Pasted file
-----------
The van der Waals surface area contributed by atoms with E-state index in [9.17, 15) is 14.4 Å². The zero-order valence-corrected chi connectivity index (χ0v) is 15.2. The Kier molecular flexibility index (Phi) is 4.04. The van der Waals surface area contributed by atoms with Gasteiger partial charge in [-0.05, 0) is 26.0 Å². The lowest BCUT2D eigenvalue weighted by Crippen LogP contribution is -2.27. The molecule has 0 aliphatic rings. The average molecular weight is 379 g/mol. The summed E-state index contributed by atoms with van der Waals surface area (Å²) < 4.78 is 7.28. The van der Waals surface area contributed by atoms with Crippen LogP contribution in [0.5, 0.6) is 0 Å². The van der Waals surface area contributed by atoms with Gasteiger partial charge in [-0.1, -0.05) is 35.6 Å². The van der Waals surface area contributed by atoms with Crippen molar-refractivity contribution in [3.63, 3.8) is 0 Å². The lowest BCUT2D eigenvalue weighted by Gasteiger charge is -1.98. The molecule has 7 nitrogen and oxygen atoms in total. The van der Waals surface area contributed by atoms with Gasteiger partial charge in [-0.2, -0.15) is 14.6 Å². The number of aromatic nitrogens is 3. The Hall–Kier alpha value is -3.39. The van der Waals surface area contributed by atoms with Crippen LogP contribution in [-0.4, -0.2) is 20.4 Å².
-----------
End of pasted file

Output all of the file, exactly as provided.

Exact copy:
The van der Waals surface area contributed by atoms with E-state index in [9.17, 15) is 14.4 Å². The zero-order valence-corrected chi connectivity index (χ0v) is 15.2. The Kier molecular flexibility index (Phi) is 4.04. The van der Waals surface area contributed by atoms with Gasteiger partial charge in [-0.05, 0) is 26.0 Å². The lowest BCUT2D eigenvalue weighted by Crippen LogP contribution is -2.27. The molecule has 0 aliphatic rings. The average molecular weight is 379 g/mol. The summed E-state index contributed by atoms with van der Waals surface area (Å²) < 4.78 is 7.28. The van der Waals surface area contributed by atoms with Crippen LogP contribution in [0.5, 0.6) is 0 Å². The van der Waals surface area contributed by atoms with Gasteiger partial charge in [-0.1, -0.05) is 35.6 Å². The van der Waals surface area contributed by atoms with Crippen molar-refractivity contribution in [3.63, 3.8) is 0 Å². The lowest BCUT2D eigenvalue weighted by Gasteiger charge is -1.98. The molecule has 7 nitrogen and oxygen atoms in total. The van der Waals surface area contributed by atoms with Gasteiger partial charge in [-0.2, -0.15) is 14.6 Å². The number of aromatic nitrogens is 3. The Hall–Kier alpha value is -3.39. The van der Waals surface area contributed by atoms with Crippen LogP contribution in [-0.4, -0.2) is 20.4 Å².